You should store this document centrally inside your organization’s knowledge hub or operations manual so everyone can access it when the pager pings. It needs to be easily accessible so anyone can quickly retrieve it regardless of the situation that’s being faced.

Open Communication Channels It’s also important to facilitate clear communication between members of your restoration team. Primary and backup communication channels should be available, so you’re not dependent on a single platform. Inaccurate tracking and relaying of key discoveries will hinder your recovery effort and lead to delays that raise your costs.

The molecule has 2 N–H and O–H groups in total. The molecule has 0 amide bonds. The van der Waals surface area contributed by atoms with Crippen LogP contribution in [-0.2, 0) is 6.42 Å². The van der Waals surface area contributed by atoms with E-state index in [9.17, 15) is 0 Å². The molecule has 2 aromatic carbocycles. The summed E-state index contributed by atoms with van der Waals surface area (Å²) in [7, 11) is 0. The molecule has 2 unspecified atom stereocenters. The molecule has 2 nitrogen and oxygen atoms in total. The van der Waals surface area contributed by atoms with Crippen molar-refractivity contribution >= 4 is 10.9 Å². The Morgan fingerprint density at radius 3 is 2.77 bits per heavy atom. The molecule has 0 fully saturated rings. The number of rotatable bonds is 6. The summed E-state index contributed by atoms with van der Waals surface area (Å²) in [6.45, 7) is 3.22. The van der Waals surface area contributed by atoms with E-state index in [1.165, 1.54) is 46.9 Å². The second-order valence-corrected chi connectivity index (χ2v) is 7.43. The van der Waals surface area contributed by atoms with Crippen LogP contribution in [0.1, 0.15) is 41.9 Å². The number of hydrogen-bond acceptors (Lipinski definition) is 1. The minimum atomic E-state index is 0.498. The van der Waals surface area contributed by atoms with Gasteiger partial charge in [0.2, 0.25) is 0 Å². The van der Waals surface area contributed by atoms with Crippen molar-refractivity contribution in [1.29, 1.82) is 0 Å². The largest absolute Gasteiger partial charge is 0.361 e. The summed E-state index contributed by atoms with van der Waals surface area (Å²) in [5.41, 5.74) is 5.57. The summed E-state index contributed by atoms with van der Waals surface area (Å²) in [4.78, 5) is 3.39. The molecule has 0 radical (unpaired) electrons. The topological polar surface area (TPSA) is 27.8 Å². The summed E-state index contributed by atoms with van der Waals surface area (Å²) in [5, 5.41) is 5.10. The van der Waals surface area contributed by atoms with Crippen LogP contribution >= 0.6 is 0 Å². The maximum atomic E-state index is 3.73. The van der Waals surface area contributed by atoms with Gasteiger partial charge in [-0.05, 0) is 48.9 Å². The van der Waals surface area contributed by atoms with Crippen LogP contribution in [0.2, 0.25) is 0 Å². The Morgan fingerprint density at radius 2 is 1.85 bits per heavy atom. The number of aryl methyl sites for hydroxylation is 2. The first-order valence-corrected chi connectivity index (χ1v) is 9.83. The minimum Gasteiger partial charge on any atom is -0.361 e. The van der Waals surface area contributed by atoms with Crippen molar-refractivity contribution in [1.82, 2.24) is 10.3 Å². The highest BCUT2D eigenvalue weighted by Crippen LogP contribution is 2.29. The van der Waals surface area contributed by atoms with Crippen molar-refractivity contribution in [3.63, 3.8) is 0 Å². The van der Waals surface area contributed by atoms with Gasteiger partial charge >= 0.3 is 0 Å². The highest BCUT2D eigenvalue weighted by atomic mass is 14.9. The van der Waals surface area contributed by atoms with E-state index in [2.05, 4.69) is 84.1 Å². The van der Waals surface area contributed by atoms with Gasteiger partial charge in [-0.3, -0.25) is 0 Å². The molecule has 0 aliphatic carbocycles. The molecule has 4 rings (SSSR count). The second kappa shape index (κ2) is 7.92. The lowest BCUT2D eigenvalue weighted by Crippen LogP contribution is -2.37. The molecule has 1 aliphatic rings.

Address Single Points of Failure Another way to mitigate damage is to redesign your system to eliminate single points of failure. You can increase redundancy by distributing components across different cloud providers and ensuring data is replicated to multiple failover nodes.

If all your application servers connect to a single database instance, you face catastrophic server downtime if that machine fails. Deploying database replicas behind a load balancer would prevent downtime by automatically routing traffic to one of the healthy instances. Writing post mortems after incidents and outages helps your organization identify action items to prevent issues from reoccurring, reducing future outages.

Be Honest with Your Customers Disaster recovery tends to prompt an all-out recovery effort inside the affected organization. This can overshadow the need to communicate regularly with customers. In many recent outages, such as Atlassian’s incident in April 2022, users were kept in the dark about the true severity of the problems.